Schmoke expresses concern for Pimlico Mayor says suggestion that track could close is not an 'idle threat'

August 17, 1996|By Michael Dresser and Jon Morgan | Michael Dresser and Jon Morgan,SUN STAFF

Baltimore Mayor Kurt L. Schmoke warned yesterday that it would be "unwise" for the state to treat as "an idle threat" Pimlico owner Joseph A. De Francis' suggestion that he could be forced to close the historic racetrack.

"To lose the Preakness and close Pimlico would be a very significant economic body blow to the community," Schmoke said. "With about 1,000 jobs on the line at Pimlico, I do not ignore that threat at all."

But the recent media blitz in which De Francis has predicted a grim future for the Northwest Baltimore track appeared to be making little impression on Gov. Parris N. Glendening.

The governor said he has seen no evidence that the racing industry is in distress, and he would not speculate on whether the state would contribute money to any effort to rebuild Pimlico.

"Bottom line, it seems to me the Maryland racing industry is doing quite well," Glendening said.

He and Schmoke were interviewed yesterday at the Maryland Association of Counties convention in Ocean City. They were responding to comments by De Francis this week that he needs help from the state or he could be forced to close Pimlico and sell or move the famed Preakness Stakes.

At a news conference yesterday at Pimlico, De Francis reiterated his desire for unspecified state assistance now that Glendening has said he would veto any bill allowing the tracks to install profit-boosting slot machines.

"It is our strongest and sincerest desire to keep the facility here and keep it viable and keep the Preakness here," said the track operator, who inherited Pimlico and Laurel from his father, Frank J. De Francis.

"I cannot conceive of the De Francis name being associated with the demise of Pimlico," he added.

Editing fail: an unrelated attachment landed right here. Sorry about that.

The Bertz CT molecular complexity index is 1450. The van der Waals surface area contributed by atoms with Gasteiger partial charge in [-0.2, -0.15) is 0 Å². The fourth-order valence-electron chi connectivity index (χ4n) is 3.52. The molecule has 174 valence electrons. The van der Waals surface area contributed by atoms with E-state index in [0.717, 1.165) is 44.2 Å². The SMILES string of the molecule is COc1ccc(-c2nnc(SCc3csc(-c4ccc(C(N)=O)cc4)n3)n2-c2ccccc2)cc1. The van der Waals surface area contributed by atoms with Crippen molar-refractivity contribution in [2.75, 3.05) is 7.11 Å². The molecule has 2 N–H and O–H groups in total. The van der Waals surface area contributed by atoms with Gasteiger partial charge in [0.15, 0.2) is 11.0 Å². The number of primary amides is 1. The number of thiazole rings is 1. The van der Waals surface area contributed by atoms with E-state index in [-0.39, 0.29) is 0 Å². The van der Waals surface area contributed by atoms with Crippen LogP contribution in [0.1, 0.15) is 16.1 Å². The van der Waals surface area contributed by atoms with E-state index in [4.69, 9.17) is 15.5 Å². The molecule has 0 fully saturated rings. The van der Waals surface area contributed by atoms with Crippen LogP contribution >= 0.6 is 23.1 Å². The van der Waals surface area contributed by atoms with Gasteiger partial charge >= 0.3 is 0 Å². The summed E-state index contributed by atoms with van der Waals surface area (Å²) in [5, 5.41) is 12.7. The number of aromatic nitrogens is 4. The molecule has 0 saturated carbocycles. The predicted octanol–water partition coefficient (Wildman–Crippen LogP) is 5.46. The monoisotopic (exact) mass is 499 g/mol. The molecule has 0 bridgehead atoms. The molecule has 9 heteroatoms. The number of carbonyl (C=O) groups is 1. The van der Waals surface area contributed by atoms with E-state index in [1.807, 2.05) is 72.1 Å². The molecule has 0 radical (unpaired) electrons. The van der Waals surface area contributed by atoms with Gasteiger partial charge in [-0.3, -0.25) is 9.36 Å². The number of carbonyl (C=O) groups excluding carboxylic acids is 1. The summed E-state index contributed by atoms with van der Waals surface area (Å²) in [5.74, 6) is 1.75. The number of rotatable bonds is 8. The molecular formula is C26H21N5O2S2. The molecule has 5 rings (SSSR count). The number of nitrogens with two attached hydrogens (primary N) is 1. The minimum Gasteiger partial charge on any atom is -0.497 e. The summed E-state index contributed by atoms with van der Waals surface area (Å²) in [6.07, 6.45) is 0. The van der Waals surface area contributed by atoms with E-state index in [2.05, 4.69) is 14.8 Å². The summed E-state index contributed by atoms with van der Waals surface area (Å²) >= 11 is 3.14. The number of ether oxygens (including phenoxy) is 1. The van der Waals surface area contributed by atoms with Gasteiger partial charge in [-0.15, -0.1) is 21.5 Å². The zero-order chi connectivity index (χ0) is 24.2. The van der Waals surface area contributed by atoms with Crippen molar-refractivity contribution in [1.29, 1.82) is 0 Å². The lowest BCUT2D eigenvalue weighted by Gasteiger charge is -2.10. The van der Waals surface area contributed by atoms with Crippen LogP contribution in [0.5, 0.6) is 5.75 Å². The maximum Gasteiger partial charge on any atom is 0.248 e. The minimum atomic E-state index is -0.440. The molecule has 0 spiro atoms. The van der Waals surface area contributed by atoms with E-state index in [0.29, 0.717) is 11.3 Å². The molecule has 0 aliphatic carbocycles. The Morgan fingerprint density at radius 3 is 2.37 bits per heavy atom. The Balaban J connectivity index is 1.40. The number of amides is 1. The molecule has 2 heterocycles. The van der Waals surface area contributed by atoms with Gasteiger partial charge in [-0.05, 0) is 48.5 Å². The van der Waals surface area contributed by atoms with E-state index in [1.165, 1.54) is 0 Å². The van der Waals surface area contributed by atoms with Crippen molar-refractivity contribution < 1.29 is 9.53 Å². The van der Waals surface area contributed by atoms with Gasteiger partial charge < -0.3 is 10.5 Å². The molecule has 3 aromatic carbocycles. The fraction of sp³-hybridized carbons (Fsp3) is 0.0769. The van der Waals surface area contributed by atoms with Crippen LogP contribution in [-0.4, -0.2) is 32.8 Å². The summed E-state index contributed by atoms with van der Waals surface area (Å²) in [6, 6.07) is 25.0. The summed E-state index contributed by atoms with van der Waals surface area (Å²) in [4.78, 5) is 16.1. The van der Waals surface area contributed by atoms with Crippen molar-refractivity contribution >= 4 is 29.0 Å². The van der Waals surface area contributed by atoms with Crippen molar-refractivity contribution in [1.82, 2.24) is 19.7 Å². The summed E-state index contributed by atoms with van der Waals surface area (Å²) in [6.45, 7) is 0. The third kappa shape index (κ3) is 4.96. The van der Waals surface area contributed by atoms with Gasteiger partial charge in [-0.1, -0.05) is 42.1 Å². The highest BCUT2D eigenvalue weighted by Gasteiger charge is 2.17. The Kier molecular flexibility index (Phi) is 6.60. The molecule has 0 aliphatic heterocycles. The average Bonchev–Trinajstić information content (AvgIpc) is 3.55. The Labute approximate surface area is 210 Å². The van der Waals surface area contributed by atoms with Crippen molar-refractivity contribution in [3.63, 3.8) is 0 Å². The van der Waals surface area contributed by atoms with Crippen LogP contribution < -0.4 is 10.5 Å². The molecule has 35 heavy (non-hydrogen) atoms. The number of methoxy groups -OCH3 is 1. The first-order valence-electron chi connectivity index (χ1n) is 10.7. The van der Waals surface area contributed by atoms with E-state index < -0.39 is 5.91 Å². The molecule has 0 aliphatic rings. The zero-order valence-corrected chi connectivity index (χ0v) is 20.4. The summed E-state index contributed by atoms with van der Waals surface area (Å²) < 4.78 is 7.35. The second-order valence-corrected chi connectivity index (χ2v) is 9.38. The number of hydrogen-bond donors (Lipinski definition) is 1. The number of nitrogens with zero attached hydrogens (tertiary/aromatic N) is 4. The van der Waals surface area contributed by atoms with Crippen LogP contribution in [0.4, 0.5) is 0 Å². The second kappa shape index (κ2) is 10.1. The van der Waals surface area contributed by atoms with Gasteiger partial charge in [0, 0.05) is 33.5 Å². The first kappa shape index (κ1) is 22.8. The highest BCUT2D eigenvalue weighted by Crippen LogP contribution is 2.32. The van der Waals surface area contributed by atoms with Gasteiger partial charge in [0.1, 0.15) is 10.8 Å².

The younger De Francis said he has instructed aides to prepare a business plan that suggests a course of action independent of state assistance.

$80 million renovation plan

"Everything will be on the table," De Francis said. "I have no idea what it will say."

De Francis had drawn up an $80 million renovation plan for Pimlico premised on obtaining permission for slots.

In the absence of that, De Francis has said, the governor should come up with some other means of aid from the state.

"We would like the government to treat us with the same deference that they have treated Major League Baseball and the NFL," De Francis said, referring to the state's decision to pay for Oriole Park and a new stadium for the National Football League Ravens at Camden Yards.

In Ocean City, Schmoke said the state should not repeat the mistake Baltimore made when it lost the Colts.

"Ignoring this threat would be unwise because we ignored Bob Irsay, too, and just thought it would never happen and it did," Schmoke said.

Irsay, the Colts owner, moved the team to Indianapolis in the dead of night after Baltimore rebuffed his demand for a new stadium.

'Premature to panic'

However, Glendening said yesterday that it would be "premature to panic" just because racecourses in Delaware are enjoying higher profits as a result of the introduction of slot machines in December.

Glendening said he would be willing to work with the legislature to craft a solution if evidence showed Maryland's racing industry was being hurt by competition from Delaware.

But he reiterated his opposition to any solution involving slot machines here.

"No plan can come to me that has any component of casinos or slots or anything that looks like a casino," Glendening said.

Pub Date: 8/17/96

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